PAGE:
Such is Encouragement

Encouragement overcomes. It takes five encouragements to overcome one negative comment or action. It cannot be over-used!

Encouragement steps out of our comfort zone. The disciples were afraid of Saul (Acts 9:26). He had persecuted them. It took faith, stepping out of his comfort zone, and disregard for his own safety for Barnabas to reach out to Paul. Encouragement can even be an act of bravery.

Encouragement can have long term results. What would have happened had Barnabas not reached out to Paul? Maybe his encouragement overcame the shame and guilt Paul might have felt? We may never know the impact of encouragement – maybe for the moment, maybe for a lifetime!

Encouragement might go unnoticed. Barnabas went alone to Paul, probably a lonely uncertain journey, but … pivotal in changing history. Encouragement does not look for acclaim – and will often mean going out of the way to deliver it.

Encouragement is personal and focused. Generalities are great – but powerful encouragement comes from focused, insightful, and personal reflection. It says, “I know you, I believe it you!” Encouragement is genuine!

Encouragement exalts others. Barnabas left a ministry to search for Paul, caring more about Paul than himself. When in Antioch, he didn’t promote “his own ministry” but saw what God was doing, rejoiced with, and encouraged them. Encouragement cheers others on, wanting the best for them without consideration of themselves.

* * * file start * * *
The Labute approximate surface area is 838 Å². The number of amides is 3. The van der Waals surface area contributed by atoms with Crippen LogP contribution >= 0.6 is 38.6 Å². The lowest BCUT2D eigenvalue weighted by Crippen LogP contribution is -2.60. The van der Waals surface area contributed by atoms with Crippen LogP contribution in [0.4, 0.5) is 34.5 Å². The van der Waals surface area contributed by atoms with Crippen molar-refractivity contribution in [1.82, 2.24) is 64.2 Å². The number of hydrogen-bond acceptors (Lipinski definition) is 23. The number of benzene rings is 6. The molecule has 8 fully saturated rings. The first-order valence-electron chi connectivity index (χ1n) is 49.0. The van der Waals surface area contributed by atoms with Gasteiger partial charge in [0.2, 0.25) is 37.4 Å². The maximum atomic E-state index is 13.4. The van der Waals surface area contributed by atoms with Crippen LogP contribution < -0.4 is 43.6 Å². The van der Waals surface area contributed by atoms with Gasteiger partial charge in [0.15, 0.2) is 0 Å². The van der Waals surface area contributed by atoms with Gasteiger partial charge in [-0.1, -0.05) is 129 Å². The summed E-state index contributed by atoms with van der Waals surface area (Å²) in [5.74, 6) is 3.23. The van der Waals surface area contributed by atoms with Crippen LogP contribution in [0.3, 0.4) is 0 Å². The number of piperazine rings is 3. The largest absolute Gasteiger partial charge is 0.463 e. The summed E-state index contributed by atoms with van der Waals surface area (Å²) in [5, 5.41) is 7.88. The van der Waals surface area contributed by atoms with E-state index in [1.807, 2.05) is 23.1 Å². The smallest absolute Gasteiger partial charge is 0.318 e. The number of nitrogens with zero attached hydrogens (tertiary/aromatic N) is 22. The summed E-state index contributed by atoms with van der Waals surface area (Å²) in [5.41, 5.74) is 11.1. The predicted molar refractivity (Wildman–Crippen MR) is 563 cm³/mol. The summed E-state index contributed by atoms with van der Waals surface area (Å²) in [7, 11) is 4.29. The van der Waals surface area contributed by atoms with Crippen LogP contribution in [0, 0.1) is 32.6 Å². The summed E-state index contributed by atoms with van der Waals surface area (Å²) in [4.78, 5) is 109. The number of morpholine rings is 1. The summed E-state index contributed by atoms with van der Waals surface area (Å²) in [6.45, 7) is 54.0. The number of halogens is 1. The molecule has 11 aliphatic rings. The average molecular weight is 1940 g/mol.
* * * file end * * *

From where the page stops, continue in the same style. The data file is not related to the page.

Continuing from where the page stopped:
Encouragement brings hope and confidence. Barnabas must have been fun to be with. Acceptance is relaxing and motivating. When someone sees beyond inevitable weaknesses and loves unconditionally when others walk away, hope is restored and confidence is built.

Encouragement provokes risk-taking. When Barnabas brought Paul to Jerusalem, he risked losing the friendship of the other apostles. Encouragement also enables others to take risks, it says, “Come, and if you sink – my hand will be there to catch you!”

Encouragement is humble. Barnabas’ decision to take Mark resulted in Paul and Barnabas’ separating and Luke “replacing” Barnabas. Humility was his hallmark, for he would not desert Mark, even risking “losing his ministry.” Encouragement is marked by humility.

Encouragement crosses culture and language. It is a hug, a “wink” across the room, a tap on the shoulder, a “high five.” Encouragement is a universal language that can be given, can be received, and is needed by everyone.

Encouragement is fun and friendship. Barnabas was a “people person,” he noticed and gave them focus, seeing beyond the surface. Encouragement will open the door to deeper relationships and is fun to give and receive.


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